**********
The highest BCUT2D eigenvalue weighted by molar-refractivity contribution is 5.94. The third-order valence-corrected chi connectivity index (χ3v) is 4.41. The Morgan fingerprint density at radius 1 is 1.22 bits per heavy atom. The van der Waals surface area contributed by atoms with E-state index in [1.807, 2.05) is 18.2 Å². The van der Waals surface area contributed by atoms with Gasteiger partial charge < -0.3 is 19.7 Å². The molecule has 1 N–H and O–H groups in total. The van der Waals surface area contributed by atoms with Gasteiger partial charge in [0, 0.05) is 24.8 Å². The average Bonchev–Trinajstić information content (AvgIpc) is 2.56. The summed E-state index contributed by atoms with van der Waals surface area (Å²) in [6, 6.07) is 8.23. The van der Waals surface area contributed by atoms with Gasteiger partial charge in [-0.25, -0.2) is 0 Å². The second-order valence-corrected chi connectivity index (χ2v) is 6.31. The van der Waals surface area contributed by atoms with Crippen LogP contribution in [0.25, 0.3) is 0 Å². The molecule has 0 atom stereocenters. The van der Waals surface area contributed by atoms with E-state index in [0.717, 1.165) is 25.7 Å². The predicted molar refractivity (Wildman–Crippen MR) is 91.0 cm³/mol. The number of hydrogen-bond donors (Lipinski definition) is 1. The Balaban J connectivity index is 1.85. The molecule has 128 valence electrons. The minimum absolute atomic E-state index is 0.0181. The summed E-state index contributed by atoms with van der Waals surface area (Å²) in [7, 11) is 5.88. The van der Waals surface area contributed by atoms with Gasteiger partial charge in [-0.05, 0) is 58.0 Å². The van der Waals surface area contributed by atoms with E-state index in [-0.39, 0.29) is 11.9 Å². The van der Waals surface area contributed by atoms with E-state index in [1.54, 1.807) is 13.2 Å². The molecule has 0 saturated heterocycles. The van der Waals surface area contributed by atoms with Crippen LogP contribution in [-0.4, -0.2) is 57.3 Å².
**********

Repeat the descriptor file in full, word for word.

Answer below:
The highest BCUT2D eigenvalue weighted by molar-refractivity contribution is 5.94. The third-order valence-corrected chi connectivity index (χ3v) is 4.41. The Morgan fingerprint density at radius 1 is 1.22 bits per heavy atom. The van der Waals surface area contributed by atoms with E-state index in [1.807, 2.05) is 18.2 Å². The van der Waals surface area contributed by atoms with Gasteiger partial charge < -0.3 is 19.7 Å². The molecule has 1 N–H and O–H groups in total. The van der Waals surface area contributed by atoms with Gasteiger partial charge in [0, 0.05) is 24.8 Å². The average Bonchev–Trinajstić information content (AvgIpc) is 2.56. The summed E-state index contributed by atoms with van der Waals surface area (Å²) in [6, 6.07) is 8.23. The van der Waals surface area contributed by atoms with Gasteiger partial charge in [-0.25, -0.2) is 0 Å². The second-order valence-corrected chi connectivity index (χ2v) is 6.31. The van der Waals surface area contributed by atoms with Crippen LogP contribution in [0.25, 0.3) is 0 Å². The molecule has 0 atom stereocenters. The van der Waals surface area contributed by atoms with E-state index in [0.717, 1.165) is 25.7 Å². The predicted molar refractivity (Wildman–Crippen MR) is 91.0 cm³/mol. The number of hydrogen-bond donors (Lipinski definition) is 1. The Balaban J connectivity index is 1.85. The molecule has 128 valence electrons. The minimum absolute atomic E-state index is 0.0181. The summed E-state index contributed by atoms with van der Waals surface area (Å²) in [7, 11) is 5.88. The van der Waals surface area contributed by atoms with Gasteiger partial charge in [-0.05, 0) is 58.0 Å². The van der Waals surface area contributed by atoms with E-state index in [-0.39, 0.29) is 11.9 Å². The van der Waals surface area contributed by atoms with E-state index in [1.54, 1.807) is 13.2 Å². The molecule has 0 saturated heterocycles. The van der Waals surface area contributed by atoms with Crippen LogP contribution in [-0.4, -0.2) is 57.3 Å².